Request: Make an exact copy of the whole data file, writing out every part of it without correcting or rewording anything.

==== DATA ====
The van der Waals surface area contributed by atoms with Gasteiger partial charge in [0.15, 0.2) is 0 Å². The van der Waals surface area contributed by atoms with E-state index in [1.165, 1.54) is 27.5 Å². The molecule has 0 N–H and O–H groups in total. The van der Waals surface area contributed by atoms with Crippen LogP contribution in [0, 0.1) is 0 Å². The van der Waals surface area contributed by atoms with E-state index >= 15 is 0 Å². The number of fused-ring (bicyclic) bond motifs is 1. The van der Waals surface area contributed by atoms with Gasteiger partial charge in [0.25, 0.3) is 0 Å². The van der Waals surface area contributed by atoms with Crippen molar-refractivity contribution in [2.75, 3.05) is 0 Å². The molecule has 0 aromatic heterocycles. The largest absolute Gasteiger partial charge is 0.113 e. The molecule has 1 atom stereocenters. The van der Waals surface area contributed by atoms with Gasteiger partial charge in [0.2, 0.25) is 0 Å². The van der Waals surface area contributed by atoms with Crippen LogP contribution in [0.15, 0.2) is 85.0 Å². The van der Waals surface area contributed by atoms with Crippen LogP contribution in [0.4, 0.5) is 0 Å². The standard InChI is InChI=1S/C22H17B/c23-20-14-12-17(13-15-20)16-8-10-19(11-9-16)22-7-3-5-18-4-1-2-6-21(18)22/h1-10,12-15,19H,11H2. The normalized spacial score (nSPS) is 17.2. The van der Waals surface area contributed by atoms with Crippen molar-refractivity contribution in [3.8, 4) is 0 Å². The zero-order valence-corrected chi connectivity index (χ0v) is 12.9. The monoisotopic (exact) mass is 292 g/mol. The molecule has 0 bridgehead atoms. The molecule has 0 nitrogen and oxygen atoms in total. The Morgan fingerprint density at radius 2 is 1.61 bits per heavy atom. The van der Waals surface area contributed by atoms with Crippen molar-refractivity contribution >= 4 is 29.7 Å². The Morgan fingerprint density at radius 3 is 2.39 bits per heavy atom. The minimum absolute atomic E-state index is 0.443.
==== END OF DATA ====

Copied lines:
The van der Waals surface area contributed by atoms with Gasteiger partial charge in [0.15, 0.2) is 0 Å². The van der Waals surface area contributed by atoms with E-state index in [1.165, 1.54) is 27.5 Å². The molecule has 0 N–H and O–H groups in total. The van der Waals surface area contributed by atoms with Crippen LogP contribution in [0, 0.1) is 0 Å². The van der Waals surface area contributed by atoms with E-state index >= 15 is 0 Å². The number of fused-ring (bicyclic) bond motifs is 1. The van der Waals surface area contributed by atoms with Gasteiger partial charge in [0.25, 0.3) is 0 Å². The van der Waals surface area contributed by atoms with Crippen molar-refractivity contribution in [2.75, 3.05) is 0 Å². The molecule has 0 aromatic heterocycles. The largest absolute Gasteiger partial charge is 0.113 e. The molecule has 1 atom stereocenters. The van der Waals surface area contributed by atoms with Gasteiger partial charge in [0.2, 0.25) is 0 Å². The van der Waals surface area contributed by atoms with Crippen LogP contribution in [0.15, 0.2) is 85.0 Å². The van der Waals surface area contributed by atoms with Crippen LogP contribution in [0.4, 0.5) is 0 Å². The standard InChI is InChI=1S/C22H17B/c23-20-14-12-17(13-15-20)16-8-10-19(11-9-16)22-7-3-5-18-4-1-2-6-21(18)22/h1-10,12-15,19H,11H2. The normalized spacial score (nSPS) is 17.2. The van der Waals surface area contributed by atoms with Crippen molar-refractivity contribution in [3.8, 4) is 0 Å². The zero-order valence-corrected chi connectivity index (χ0v) is 12.9. The monoisotopic (exact) mass is 292 g/mol. The molecule has 0 bridgehead atoms. The molecule has 0 nitrogen and oxygen atoms in total. The Morgan fingerprint density at radius 2 is 1.61 bits per heavy atom. The van der Waals surface area contributed by atoms with Crippen molar-refractivity contribution >= 4 is 29.7 Å². The Morgan fingerprint density at radius 3 is 2.39 bits per heavy atom. The minimum absolute atomic E-state index is 0.443.